What is the truth behind my personal wardrobe or what is slow fashion and fast fashion?

How are the clothes I have in my personal wardrobe manufactured? How does fashion industry work to deliver garments in stores at such different prices? Does it matter of what price range will be the clothes in my personal wardrobe? What happens to the clothes we get rid of?

I know that hardly anyone gives answers to all those questions, but let me try to do it anyway.

There are two trends that illustrate the ideology of each fashion brand.

Fast and slow fashion are modern terms that represent the ideology behind a particular brand, how to produce specific items and how they reach the consumer.

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Fast fashion in my personal wardrobe

Standing behind the term fast fashion is usually the ideology and the principle of work in the big retail chains you can see in most malls. What is typical for them is that they offer clothing for men, women and children at extremely affordable prices. Generally, these brands have their own departments throughout the whole chain of creating a garment – from design to commercial location. This allows them to control the whole processes as they consider.

Each of these chains offers new collections over a period of approximately two weeks in order to satisfy our desire as consumers, to have more new and modern items in our personal wardrobe more often. This, of course, forms a highly intense process of work of creating between 12 and 40 collections per year. Needless to say, each new collection replaces the previous tendency, making it obsolete, thus creating a sense of urgency and need. Hence, the client feels the desire to own the new clothing in their personal wardrobe as soon as they see it.

You can imagine how this leads to the need of making great optimizations for new clothes to appear at the stores in less than a month. Here they are:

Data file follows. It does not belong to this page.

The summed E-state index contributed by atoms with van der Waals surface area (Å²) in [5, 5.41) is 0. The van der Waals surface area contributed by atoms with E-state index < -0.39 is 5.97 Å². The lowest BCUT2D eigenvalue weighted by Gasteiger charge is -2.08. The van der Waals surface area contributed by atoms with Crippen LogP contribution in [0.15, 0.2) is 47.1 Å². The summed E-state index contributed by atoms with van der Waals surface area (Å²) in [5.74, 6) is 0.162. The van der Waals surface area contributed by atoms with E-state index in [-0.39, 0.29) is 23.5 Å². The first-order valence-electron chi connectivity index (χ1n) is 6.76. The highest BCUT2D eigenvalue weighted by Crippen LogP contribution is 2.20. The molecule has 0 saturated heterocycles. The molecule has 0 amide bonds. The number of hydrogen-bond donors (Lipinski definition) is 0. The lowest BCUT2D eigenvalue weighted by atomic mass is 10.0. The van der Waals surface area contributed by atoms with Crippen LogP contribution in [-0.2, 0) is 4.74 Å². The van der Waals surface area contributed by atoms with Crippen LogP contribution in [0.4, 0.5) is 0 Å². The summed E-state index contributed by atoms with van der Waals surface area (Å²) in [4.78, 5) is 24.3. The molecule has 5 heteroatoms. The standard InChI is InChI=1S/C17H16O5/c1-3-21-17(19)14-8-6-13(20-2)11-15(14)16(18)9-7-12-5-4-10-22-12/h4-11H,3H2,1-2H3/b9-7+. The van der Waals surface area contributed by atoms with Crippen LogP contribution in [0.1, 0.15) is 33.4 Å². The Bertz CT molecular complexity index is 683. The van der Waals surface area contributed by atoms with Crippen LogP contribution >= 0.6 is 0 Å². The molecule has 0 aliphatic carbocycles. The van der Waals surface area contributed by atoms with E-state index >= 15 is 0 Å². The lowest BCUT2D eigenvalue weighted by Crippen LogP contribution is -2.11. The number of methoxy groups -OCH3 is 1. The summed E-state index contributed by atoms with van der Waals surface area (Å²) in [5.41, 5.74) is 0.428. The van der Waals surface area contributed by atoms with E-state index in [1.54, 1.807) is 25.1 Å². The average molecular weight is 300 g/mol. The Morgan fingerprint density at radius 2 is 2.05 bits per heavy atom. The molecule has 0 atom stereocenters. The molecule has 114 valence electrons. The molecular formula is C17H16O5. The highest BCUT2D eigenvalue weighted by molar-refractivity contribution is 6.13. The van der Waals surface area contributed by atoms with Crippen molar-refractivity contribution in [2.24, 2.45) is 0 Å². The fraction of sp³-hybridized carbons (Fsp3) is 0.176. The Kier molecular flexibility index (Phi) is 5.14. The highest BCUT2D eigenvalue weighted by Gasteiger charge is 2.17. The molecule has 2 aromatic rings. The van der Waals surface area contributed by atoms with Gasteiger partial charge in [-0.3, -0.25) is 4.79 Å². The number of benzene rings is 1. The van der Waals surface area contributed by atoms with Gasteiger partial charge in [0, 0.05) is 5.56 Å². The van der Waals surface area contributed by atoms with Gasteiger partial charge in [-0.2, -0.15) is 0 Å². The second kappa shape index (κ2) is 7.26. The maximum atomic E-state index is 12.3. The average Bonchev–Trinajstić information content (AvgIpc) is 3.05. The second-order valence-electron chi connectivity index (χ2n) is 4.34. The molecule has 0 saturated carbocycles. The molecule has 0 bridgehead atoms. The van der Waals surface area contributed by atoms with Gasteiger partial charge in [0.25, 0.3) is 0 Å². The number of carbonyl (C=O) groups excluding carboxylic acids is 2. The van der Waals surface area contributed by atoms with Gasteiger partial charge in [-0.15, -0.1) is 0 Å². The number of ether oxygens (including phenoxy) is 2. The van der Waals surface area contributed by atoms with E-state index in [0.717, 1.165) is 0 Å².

• Design optimization

Building a new design of a garment usually takes a long time from building prototypes to selecting the most appropriate additional materials and fabrics. And as it has become clear big chains do not have that amount of time. In order to solve this challenge, often they borrow models as close as possible to those, launched by major designers, or take ready-made models by young rising designers who need to create a portfolio. Maybe that’s why sometimes you may come to the situation to see the design you have in your own personal wardrobe purchased from these chains, to be sold in the boutique of a famous designer;

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  • Optimization with quantities

A very simple economic law is that the more similar pieces are produced, the lower will be the price of a final product unit. This is also the principle followed by large retail chains. There is always more clothing produced than necessary, because if there is a shortage of a particular model, there is no physical possibility of creating more pieces of it. The reason? Next collection is now on its way. This way there are leftovers from each collection that could not be sold and become waste;

And did you know that it requires 2,700 liters of water to produce a single T-shirt? It`s enough quantity for a person to consume for over two years. This is part of the price we indirectly pay to posses beauty in our personal wardrobe.

And maybe just another statistical fact for consideration – for one year in the US, the amount of disposed clothing amounts over 11 million tons and rising every year.

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  • Optimization of the workforce

You’ve probably paid attention to the labels of your clothes in your wardrobe. It always states country of origin. Often thоse are countries where labor laws and working conditions are unregulated and the workforce is extremely cheap. In production factories for fast-moving fashion the workday could sometimes reach up to 16 hours, no breaks, often involves child labor and salary is sufficient mainly for food. On one side, it is immoral, but on the other hand allows an item to reach the store at a quite low price.